I’ve never really gotten on with Treyarch’s Zombies missions before as I’ve always found them somewhat dull and repetitive and lacking the dynamism of Valve’s seminal Left4Dead series. And so I was ready to dismiss Mob of the Dead as more of the same, but Treyarch has introduced a radical new feature with this entry called the Afterlife which quickly made me re-evaluate my opinion. Players have a certain number of lives, and when you lose a life you enter the Afterlife you’re able to move around the map in a ghostly form electrocuting zombies and triggering switches for a short while – fail to return to your dead body in time and you die for real. There are certain parts of the map that can only be accessed in afterlife mode and certain switches that can only be activated in your ghostly form. Therefore there’s a delicious balancing act between staying alive, killing zombies and earning enough money to purchase the myriad of weapons and power-ups and deliberately entering the afterlife in order to proceed through the mission. This makes the usual Zombies trope of having to collect various parts in order to build something to aid your escape a lot more satisfying and I actually put a lot more time into Mob of the Dead than all previous Zombies modes combined. With like-minded individuals and good level of co-operation and communication it’s actually a really fun addition and arguably more interesting than the multiplayer maps.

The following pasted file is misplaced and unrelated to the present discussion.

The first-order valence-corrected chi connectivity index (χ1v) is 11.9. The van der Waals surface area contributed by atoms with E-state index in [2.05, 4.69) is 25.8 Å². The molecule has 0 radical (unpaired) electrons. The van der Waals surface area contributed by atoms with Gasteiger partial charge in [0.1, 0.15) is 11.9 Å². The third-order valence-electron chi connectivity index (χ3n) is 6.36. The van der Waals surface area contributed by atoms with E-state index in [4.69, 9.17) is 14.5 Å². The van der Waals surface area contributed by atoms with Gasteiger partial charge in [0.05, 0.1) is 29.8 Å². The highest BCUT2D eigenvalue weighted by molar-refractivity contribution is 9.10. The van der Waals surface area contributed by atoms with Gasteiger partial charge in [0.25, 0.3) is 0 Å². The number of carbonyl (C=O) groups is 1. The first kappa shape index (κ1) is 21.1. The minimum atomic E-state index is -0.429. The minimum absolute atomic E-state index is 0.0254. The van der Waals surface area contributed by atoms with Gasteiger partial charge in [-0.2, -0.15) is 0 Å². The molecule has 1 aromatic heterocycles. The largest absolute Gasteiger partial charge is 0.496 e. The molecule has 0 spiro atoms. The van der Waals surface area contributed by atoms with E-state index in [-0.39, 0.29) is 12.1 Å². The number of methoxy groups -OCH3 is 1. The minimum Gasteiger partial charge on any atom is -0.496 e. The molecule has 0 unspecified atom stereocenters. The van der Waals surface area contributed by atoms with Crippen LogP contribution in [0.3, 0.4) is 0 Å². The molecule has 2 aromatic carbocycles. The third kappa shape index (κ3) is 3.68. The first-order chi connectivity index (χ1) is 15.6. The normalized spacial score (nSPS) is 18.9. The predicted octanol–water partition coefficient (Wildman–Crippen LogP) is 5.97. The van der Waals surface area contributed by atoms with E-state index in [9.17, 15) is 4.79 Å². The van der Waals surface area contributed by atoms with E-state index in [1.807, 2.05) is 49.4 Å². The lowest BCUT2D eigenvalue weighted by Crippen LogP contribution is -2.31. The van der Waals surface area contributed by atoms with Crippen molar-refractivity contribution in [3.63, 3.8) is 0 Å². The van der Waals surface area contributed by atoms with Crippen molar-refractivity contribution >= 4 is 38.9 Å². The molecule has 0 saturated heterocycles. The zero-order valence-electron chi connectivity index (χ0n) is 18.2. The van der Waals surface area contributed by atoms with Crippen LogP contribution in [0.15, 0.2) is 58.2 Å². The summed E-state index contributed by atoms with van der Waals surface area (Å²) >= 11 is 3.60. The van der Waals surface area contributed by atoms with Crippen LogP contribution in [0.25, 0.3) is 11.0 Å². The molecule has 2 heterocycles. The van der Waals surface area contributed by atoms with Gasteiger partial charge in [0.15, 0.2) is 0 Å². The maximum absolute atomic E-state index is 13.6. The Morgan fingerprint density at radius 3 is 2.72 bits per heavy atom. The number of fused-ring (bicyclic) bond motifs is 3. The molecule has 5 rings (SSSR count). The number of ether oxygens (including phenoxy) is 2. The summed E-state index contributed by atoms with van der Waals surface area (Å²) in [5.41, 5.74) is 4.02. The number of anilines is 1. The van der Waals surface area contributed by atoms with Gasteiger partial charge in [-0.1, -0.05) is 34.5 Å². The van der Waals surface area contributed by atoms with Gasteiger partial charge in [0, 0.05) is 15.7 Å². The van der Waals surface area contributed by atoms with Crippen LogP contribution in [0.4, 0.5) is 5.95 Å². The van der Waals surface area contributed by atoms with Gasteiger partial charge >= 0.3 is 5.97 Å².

Treyarch is clearly having a lot of fun with its level design these days and the fact it’s managing to churn out consistently good maps after so many previous releases is testament to its in-house design team. That Mob of the Dead also manages to breath some much-needed life into the hugely-popular, but in danger of staganating Zombies co-op mode also shows a willingness to listen to its fans and mix things up a bit. 

As ever, if you’ve already left the franchise behind, then Uprising isn’t likely to draw you back into the fold – wait for more details of Call of Duty: Ghosts – but for hardened veterans of the franchise, a few new maps to add to the existing rotation is never a bad thing. Going through the motions, then, but still with a certain amount of aplomb and a lovely splash of purple and turquoise.

Stars